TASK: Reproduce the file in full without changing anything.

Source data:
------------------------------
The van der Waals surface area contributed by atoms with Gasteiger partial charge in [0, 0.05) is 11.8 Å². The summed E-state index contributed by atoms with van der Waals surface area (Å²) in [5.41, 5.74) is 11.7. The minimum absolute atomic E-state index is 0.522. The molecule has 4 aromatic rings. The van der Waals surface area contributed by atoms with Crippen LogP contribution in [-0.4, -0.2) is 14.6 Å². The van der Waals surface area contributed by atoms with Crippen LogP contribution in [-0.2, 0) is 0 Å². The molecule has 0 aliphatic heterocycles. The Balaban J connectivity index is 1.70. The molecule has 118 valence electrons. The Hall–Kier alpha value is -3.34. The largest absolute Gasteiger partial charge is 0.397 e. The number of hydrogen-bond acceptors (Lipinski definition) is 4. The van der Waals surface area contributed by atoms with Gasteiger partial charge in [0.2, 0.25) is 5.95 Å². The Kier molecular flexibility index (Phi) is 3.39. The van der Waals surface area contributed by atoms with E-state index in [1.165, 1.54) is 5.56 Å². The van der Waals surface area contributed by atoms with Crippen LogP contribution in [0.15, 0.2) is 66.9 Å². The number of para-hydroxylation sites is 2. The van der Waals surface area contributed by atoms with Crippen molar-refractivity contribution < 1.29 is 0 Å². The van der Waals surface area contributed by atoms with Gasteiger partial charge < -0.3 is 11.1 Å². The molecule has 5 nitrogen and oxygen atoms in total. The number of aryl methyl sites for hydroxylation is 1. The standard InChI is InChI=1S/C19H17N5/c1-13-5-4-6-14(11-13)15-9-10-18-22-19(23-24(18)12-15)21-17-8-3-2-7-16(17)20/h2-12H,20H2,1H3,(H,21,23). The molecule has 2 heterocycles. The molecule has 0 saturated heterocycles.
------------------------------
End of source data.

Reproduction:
The van der Waals surface area contributed by atoms with Gasteiger partial charge in [0, 0.05) is 11.8 Å². The summed E-state index contributed by atoms with van der Waals surface area (Å²) in [5.41, 5.74) is 11.7. The minimum absolute atomic E-state index is 0.522. The molecule has 4 aromatic rings. The van der Waals surface area contributed by atoms with Crippen LogP contribution in [-0.4, -0.2) is 14.6 Å². The van der Waals surface area contributed by atoms with Crippen LogP contribution in [-0.2, 0) is 0 Å². The molecule has 0 aliphatic heterocycles. The Balaban J connectivity index is 1.70. The molecule has 118 valence electrons. The Hall–Kier alpha value is -3.34. The largest absolute Gasteiger partial charge is 0.397 e. The number of hydrogen-bond acceptors (Lipinski definition) is 4. The van der Waals surface area contributed by atoms with Gasteiger partial charge in [0.2, 0.25) is 5.95 Å². The Kier molecular flexibility index (Phi) is 3.39. The van der Waals surface area contributed by atoms with E-state index in [1.165, 1.54) is 5.56 Å². The van der Waals surface area contributed by atoms with Crippen LogP contribution in [0.15, 0.2) is 66.9 Å². The number of para-hydroxylation sites is 2. The van der Waals surface area contributed by atoms with Crippen molar-refractivity contribution < 1.29 is 0 Å². The van der Waals surface area contributed by atoms with Gasteiger partial charge < -0.3 is 11.1 Å². The molecule has 5 nitrogen and oxygen atoms in total. The number of aryl methyl sites for hydroxylation is 1. The standard InChI is InChI=1S/C19H17N5/c1-13-5-4-6-14(11-13)15-9-10-18-22-19(23-24(18)12-15)21-17-8-3-2-7-16(17)20/h2-12H,20H2,1H3,(H,21,23). The molecule has 2 heterocycles. The molecule has 0 saturated heterocycles.